Comparative research on the radical right has focused mainly on national-level indicators and individual motivators to explain variation in support for these parties. Some case-study approaches use sub-national models to look at within-country variation, but to date there is an absence of comparative research formalising the role of the meso-level across countries in radical right support.
This comparative study proposes an interdisciplinary political science, sociology and geography team to construct a multi-level analysis of four key countries (France, Germany, the Netherlands and the UK) which provide varying institutional, infrastructural, socio-economic and attitudinal contexts in which to study the phenomenon. The three-year project will first collate all available secondary political and socio-economic data from official sources to establish an across-time database at multiple levels of territorial aggregation. Second, it will build upon these macro-/meso-level foundations with a standardised large-n survey across the four countries, to collect an up-to-date set of individual demographic, attitudinal and behavioural indicators. Finally, these will be combined in a full mixed model of radical right support, identifying the comparative role of context and individual attributes.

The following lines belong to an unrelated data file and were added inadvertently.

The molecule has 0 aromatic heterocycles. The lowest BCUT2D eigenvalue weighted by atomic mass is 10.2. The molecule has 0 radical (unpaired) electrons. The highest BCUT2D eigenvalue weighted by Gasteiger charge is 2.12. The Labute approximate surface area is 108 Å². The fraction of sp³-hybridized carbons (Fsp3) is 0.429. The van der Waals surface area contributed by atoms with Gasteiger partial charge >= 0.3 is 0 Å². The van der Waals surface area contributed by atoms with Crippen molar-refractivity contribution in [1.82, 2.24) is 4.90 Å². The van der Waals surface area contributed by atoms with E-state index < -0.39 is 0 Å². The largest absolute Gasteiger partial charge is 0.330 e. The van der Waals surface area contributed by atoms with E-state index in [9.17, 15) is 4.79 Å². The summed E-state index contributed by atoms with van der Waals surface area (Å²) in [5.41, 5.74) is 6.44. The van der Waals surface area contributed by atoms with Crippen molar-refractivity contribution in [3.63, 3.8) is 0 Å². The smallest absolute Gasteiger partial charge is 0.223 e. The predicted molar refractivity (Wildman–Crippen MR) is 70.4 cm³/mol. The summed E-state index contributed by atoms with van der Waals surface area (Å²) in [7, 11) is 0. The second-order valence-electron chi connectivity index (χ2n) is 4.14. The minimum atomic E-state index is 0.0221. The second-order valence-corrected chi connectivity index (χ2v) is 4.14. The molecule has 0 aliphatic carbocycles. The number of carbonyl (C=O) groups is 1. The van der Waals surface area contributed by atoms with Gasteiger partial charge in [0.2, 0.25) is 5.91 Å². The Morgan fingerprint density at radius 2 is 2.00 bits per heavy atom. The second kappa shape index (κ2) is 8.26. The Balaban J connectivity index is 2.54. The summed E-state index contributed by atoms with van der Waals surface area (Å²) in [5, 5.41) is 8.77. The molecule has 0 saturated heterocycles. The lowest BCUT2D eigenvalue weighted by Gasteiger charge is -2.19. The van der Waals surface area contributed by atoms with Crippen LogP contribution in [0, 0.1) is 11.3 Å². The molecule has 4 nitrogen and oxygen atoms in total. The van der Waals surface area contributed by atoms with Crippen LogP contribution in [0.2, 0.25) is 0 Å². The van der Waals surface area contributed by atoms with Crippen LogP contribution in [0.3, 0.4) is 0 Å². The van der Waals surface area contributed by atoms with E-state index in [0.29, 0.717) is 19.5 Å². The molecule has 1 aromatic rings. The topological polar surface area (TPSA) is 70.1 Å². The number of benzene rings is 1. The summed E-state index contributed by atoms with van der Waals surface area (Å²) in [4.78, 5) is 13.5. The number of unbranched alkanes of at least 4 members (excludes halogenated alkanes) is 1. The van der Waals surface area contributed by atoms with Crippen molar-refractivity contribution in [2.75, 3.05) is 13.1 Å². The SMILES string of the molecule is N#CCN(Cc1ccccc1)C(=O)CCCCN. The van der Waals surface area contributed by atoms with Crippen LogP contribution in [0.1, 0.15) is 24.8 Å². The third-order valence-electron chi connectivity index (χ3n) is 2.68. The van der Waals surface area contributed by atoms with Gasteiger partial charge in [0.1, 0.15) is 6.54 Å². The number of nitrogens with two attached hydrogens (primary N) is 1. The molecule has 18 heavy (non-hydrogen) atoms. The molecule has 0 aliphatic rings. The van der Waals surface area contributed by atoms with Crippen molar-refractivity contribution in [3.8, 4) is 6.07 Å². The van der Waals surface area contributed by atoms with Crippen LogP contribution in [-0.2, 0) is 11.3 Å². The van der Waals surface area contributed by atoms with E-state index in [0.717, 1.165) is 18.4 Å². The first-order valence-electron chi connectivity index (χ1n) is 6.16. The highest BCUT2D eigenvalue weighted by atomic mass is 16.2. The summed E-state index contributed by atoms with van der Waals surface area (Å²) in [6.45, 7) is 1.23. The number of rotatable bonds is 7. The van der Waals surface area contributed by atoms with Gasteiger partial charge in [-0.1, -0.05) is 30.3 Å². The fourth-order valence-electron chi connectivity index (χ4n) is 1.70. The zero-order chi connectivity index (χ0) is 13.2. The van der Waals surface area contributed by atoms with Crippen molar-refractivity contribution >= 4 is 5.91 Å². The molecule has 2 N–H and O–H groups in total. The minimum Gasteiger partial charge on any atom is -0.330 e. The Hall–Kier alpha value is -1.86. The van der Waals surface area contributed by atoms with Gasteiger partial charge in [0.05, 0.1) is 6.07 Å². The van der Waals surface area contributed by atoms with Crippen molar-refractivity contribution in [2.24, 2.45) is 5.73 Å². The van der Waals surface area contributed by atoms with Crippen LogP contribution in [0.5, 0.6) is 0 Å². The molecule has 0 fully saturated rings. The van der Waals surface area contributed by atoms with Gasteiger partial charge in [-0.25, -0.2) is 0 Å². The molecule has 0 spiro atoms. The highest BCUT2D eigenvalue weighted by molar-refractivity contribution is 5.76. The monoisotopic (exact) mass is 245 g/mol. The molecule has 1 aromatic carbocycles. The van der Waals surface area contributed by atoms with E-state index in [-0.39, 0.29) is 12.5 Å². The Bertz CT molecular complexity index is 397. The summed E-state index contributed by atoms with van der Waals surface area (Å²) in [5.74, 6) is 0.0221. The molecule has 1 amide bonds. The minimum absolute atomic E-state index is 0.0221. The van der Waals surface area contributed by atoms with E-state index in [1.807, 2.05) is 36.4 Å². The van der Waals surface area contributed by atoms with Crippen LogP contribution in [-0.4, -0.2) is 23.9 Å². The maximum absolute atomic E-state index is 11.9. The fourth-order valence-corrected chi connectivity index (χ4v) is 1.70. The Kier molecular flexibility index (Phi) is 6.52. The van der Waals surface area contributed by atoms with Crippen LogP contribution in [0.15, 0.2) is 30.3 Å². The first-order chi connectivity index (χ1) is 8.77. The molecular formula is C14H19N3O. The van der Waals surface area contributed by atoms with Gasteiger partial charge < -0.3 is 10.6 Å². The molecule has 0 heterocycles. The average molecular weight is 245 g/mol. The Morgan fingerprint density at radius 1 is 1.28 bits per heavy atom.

The results will provide an unparalleled level of detailed understanding of such determinants, of importance both to academic understanding and to stakeholders’ policy planning and implementation.